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Creating a 10 Year Plan 
by Richard Thickpenny, Business Development Manager at ACH 
In 2011, if you had told me my future would be very much focused on refugee resettlement policy, I would have probably said you were wrong. 
Fast forward to 2017 and I am currently fine-tuning the key concepts behind the development of a ten year plan to bring race equity to refugee resettlement and integration, and social justice firmly to the forefront. 
So what does it entail, what lies behind it, and what will make it a success? 
To begin with, a change to the current system is increasingly necessary, and ACH is in an ideal position to make that change. Three key facts show that the time is right: 
• In today’s political climate, with the effects of Brexit and President Trump on most minds, there is a pressing need to turn around the harmful dialogues both of hostility and of pity that surround refugees. Even from the side of humanitarian help, the focus on refugees as disadvantaged, with multiple barriers, has seen them as just that.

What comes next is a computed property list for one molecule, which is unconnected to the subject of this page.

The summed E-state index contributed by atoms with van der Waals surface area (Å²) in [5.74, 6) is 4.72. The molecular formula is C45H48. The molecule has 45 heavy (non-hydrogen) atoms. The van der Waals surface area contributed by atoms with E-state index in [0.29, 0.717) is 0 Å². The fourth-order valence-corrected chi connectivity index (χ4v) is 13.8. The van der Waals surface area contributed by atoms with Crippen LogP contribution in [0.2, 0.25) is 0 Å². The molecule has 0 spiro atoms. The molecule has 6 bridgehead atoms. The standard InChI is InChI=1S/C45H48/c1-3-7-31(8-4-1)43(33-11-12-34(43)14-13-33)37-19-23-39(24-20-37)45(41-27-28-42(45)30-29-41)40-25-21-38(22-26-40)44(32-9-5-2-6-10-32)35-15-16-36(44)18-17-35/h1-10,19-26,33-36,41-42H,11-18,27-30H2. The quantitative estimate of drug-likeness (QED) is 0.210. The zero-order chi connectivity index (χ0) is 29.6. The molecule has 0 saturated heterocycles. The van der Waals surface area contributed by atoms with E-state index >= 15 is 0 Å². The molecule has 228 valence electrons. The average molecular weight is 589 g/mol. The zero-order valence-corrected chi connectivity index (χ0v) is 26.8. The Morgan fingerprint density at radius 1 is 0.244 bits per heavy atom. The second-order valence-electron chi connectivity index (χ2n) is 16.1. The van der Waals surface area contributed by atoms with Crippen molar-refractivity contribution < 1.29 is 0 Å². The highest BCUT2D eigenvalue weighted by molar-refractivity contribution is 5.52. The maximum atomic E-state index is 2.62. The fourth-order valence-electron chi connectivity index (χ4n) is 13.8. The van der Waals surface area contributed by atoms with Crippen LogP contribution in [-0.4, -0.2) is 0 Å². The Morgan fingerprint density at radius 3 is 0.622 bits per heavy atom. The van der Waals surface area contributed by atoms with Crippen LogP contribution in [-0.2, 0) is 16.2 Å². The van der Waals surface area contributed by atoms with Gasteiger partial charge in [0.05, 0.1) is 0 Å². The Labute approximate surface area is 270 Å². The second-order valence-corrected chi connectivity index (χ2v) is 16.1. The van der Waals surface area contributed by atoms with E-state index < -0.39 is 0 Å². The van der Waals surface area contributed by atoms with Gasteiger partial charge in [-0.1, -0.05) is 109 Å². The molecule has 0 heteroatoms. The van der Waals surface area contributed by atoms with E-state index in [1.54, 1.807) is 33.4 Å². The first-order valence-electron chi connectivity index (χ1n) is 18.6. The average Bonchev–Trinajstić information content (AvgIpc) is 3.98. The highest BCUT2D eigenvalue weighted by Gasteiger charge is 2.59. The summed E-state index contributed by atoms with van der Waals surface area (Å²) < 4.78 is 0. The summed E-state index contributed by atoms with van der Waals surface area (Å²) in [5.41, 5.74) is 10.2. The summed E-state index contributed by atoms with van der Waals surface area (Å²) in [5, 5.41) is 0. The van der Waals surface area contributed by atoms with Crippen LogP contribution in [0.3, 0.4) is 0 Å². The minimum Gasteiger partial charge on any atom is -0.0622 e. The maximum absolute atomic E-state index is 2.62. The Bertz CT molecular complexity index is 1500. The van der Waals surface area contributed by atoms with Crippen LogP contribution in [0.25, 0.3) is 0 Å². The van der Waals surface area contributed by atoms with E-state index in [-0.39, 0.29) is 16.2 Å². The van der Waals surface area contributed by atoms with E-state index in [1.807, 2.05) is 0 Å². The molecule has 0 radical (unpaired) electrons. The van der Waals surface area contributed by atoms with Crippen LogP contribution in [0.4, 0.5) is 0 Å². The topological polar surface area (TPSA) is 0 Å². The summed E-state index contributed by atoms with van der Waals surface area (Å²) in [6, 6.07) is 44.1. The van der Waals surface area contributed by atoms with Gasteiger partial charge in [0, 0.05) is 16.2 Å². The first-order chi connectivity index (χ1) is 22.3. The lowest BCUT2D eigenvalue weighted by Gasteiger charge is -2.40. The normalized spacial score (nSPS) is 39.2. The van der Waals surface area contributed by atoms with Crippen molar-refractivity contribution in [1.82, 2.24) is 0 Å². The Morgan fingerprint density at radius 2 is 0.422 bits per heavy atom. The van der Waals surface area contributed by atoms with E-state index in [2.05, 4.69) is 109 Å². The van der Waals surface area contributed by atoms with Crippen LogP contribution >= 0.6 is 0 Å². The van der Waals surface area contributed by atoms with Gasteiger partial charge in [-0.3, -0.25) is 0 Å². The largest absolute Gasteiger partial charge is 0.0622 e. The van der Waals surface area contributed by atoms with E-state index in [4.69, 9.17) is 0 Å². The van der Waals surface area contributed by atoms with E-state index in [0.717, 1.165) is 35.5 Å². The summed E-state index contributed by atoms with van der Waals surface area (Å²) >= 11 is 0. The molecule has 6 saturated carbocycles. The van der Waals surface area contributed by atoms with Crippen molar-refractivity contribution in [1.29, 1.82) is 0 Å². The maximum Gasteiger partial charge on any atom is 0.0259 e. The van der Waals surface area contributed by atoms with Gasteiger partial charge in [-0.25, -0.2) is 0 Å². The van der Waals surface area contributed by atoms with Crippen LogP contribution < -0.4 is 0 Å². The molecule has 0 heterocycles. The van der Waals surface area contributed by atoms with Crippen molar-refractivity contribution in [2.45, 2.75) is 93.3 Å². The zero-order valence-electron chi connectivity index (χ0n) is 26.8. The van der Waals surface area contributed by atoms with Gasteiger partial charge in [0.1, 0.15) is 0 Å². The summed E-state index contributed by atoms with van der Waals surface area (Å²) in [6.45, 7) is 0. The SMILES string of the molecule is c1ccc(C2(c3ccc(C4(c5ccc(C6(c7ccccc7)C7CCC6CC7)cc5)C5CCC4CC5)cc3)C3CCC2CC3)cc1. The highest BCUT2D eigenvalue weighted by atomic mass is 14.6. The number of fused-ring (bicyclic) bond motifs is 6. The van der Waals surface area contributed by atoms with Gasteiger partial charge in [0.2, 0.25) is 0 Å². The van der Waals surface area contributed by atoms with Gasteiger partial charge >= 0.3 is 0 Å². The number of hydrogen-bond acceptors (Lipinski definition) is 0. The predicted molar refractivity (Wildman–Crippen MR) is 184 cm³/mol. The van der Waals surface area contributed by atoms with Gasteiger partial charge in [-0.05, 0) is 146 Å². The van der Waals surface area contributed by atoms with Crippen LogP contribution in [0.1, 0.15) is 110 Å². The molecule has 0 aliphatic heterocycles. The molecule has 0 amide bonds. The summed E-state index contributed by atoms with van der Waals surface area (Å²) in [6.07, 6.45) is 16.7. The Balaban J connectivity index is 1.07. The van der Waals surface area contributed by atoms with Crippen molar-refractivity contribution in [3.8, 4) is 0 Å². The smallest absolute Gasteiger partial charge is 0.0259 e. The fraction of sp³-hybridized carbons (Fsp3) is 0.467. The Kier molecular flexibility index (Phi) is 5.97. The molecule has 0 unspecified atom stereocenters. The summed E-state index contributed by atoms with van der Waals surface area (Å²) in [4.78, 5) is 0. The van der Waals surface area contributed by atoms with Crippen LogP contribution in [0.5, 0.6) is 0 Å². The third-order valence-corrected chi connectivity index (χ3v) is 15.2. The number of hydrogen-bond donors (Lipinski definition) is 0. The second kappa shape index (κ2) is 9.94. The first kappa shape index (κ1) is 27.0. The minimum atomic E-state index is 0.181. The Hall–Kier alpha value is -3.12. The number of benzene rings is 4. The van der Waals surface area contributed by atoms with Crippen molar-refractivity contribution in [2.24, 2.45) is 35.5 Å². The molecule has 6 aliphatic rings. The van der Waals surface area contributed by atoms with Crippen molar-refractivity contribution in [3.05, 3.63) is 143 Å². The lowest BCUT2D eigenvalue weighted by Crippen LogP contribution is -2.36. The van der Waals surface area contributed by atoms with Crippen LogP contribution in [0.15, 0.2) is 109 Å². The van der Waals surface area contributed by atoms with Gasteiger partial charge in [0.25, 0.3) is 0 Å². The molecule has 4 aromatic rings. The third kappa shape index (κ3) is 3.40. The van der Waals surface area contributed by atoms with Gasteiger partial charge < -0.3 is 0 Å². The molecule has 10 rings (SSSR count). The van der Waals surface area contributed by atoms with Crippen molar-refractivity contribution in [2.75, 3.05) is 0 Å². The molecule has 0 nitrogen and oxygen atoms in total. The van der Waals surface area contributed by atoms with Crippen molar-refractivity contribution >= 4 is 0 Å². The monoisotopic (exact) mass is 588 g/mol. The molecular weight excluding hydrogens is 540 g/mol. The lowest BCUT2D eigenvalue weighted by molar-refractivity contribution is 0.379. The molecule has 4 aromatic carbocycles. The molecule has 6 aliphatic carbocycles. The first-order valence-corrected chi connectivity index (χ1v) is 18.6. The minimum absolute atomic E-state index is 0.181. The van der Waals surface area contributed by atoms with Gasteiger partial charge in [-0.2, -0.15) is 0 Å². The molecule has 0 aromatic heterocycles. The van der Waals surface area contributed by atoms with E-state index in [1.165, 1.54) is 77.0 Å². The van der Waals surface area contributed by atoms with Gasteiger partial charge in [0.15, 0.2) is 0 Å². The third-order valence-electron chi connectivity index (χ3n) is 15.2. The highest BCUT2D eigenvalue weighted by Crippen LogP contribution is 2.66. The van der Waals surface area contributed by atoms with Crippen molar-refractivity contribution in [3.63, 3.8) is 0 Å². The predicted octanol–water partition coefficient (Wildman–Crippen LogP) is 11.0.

• With our experience and expertise on refugee resettlement, and our perspective on national and local policy agendas, ACH currently has the staff capability to implement an informed and effective long-term plan. 
• Our #rethinkingrefugee campaign has already made great steps in changing the narrative surrounding refugees over the past 2 years, and it is still evolving. Our current work, with its focus on challenging negative perceptions among employers, education providers and local authorities, aims to connect refugees with opportunities for quality employment and training.